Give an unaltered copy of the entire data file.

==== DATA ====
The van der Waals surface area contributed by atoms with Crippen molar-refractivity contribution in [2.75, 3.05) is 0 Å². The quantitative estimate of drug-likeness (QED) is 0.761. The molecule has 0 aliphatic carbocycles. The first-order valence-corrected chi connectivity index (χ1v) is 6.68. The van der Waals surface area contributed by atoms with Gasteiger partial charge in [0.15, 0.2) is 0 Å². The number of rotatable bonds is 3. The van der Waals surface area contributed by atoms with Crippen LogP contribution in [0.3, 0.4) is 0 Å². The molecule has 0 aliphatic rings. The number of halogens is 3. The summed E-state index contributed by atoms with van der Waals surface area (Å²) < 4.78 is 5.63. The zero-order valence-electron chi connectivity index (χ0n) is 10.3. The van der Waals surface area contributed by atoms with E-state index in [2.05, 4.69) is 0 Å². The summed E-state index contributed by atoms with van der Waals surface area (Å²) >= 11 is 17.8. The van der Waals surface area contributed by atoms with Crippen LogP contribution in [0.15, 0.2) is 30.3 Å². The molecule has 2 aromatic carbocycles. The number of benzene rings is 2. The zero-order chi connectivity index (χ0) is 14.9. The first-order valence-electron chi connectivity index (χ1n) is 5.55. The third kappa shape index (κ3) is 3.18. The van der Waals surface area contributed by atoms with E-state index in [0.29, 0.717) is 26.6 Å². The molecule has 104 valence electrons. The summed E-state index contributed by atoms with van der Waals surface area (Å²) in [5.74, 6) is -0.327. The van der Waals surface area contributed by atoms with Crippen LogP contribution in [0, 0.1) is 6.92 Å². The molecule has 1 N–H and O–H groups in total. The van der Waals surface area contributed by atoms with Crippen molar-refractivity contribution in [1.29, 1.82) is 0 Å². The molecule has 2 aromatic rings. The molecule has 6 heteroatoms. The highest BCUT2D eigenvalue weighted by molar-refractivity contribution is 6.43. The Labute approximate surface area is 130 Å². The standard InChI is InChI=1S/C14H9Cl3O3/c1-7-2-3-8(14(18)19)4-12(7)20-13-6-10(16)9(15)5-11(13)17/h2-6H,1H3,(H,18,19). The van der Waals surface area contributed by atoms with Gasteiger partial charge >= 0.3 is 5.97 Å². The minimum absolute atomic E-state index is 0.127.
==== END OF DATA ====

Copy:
The van der Waals surface area contributed by atoms with Crippen molar-refractivity contribution in [2.75, 3.05) is 0 Å². The quantitative estimate of drug-likeness (QED) is 0.761. The molecule has 0 aliphatic carbocycles. The first-order valence-corrected chi connectivity index (χ1v) is 6.68. The van der Waals surface area contributed by atoms with Gasteiger partial charge in [0.15, 0.2) is 0 Å². The number of rotatable bonds is 3. The van der Waals surface area contributed by atoms with Crippen LogP contribution in [0.3, 0.4) is 0 Å². The molecule has 0 aliphatic rings. The number of halogens is 3. The summed E-state index contributed by atoms with van der Waals surface area (Å²) < 4.78 is 5.63. The zero-order valence-electron chi connectivity index (χ0n) is 10.3. The van der Waals surface area contributed by atoms with E-state index in [2.05, 4.69) is 0 Å². The summed E-state index contributed by atoms with van der Waals surface area (Å²) >= 11 is 17.8. The van der Waals surface area contributed by atoms with Crippen LogP contribution in [0.15, 0.2) is 30.3 Å². The molecule has 2 aromatic carbocycles. The number of benzene rings is 2. The zero-order chi connectivity index (χ0) is 14.9. The first-order valence-electron chi connectivity index (χ1n) is 5.55. The third kappa shape index (κ3) is 3.18. The van der Waals surface area contributed by atoms with E-state index in [0.29, 0.717) is 26.6 Å². The molecule has 104 valence electrons. The summed E-state index contributed by atoms with van der Waals surface area (Å²) in [5.74, 6) is -0.327. The van der Waals surface area contributed by atoms with Crippen LogP contribution in [0, 0.1) is 6.92 Å². The molecule has 1 N–H and O–H groups in total. The van der Waals surface area contributed by atoms with Crippen molar-refractivity contribution in [1.29, 1.82) is 0 Å². The molecule has 2 aromatic rings. The molecule has 6 heteroatoms. The highest BCUT2D eigenvalue weighted by molar-refractivity contribution is 6.43. The Labute approximate surface area is 130 Å². The standard InChI is InChI=1S/C14H9Cl3O3/c1-7-2-3-8(14(18)19)4-12(7)20-13-6-10(16)9(15)5-11(13)17/h2-6H,1H3,(H,18,19). The van der Waals surface area contributed by atoms with Gasteiger partial charge >= 0.3 is 5.97 Å². The minimum absolute atomic E-state index is 0.127.